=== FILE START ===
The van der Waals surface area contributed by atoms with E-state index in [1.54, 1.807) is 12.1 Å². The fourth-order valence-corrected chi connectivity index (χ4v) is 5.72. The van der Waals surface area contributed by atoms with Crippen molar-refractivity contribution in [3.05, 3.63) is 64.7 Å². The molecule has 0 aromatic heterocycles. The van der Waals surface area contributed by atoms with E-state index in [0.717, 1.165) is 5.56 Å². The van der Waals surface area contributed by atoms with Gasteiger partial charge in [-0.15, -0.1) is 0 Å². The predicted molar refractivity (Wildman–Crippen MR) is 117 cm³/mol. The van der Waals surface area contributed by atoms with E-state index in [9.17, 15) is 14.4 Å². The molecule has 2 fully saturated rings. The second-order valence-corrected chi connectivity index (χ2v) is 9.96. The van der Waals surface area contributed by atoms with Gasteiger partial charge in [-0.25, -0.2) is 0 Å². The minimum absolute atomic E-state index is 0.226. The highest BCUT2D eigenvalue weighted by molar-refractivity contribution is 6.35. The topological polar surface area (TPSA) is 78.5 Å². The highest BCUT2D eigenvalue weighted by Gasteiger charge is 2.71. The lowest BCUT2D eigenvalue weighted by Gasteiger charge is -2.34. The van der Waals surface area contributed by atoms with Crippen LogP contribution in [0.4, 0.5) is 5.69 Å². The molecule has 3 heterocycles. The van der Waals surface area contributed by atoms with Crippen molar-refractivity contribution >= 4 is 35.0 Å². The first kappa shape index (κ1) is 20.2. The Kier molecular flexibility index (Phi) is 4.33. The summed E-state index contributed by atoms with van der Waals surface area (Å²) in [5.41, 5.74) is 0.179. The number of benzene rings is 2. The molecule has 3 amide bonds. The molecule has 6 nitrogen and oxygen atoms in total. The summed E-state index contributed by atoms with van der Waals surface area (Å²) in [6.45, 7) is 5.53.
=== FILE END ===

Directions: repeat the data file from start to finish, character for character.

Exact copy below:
The van der Waals surface area contributed by atoms with E-state index in [1.54, 1.807) is 12.1 Å². The fourth-order valence-corrected chi connectivity index (χ4v) is 5.72. The van der Waals surface area contributed by atoms with Crippen molar-refractivity contribution in [3.05, 3.63) is 64.7 Å². The molecule has 0 aromatic heterocycles. The van der Waals surface area contributed by atoms with E-state index in [0.717, 1.165) is 5.56 Å². The van der Waals surface area contributed by atoms with Gasteiger partial charge in [-0.15, -0.1) is 0 Å². The predicted molar refractivity (Wildman–Crippen MR) is 117 cm³/mol. The van der Waals surface area contributed by atoms with E-state index in [9.17, 15) is 14.4 Å². The molecule has 2 fully saturated rings. The second-order valence-corrected chi connectivity index (χ2v) is 9.96. The van der Waals surface area contributed by atoms with Gasteiger partial charge in [-0.25, -0.2) is 0 Å². The minimum absolute atomic E-state index is 0.226. The highest BCUT2D eigenvalue weighted by molar-refractivity contribution is 6.35. The topological polar surface area (TPSA) is 78.5 Å². The highest BCUT2D eigenvalue weighted by Gasteiger charge is 2.71. The lowest BCUT2D eigenvalue weighted by Gasteiger charge is -2.34. The van der Waals surface area contributed by atoms with Crippen LogP contribution in [0.4, 0.5) is 5.69 Å². The molecule has 3 heterocycles. The van der Waals surface area contributed by atoms with Crippen molar-refractivity contribution >= 4 is 35.0 Å². The first kappa shape index (κ1) is 20.2. The Kier molecular flexibility index (Phi) is 4.33. The summed E-state index contributed by atoms with van der Waals surface area (Å²) in [5.41, 5.74) is 0.179. The number of benzene rings is 2. The molecule has 3 amide bonds. The molecule has 6 nitrogen and oxygen atoms in total. The summed E-state index contributed by atoms with van der Waals surface area (Å²) in [6.45, 7) is 5.53.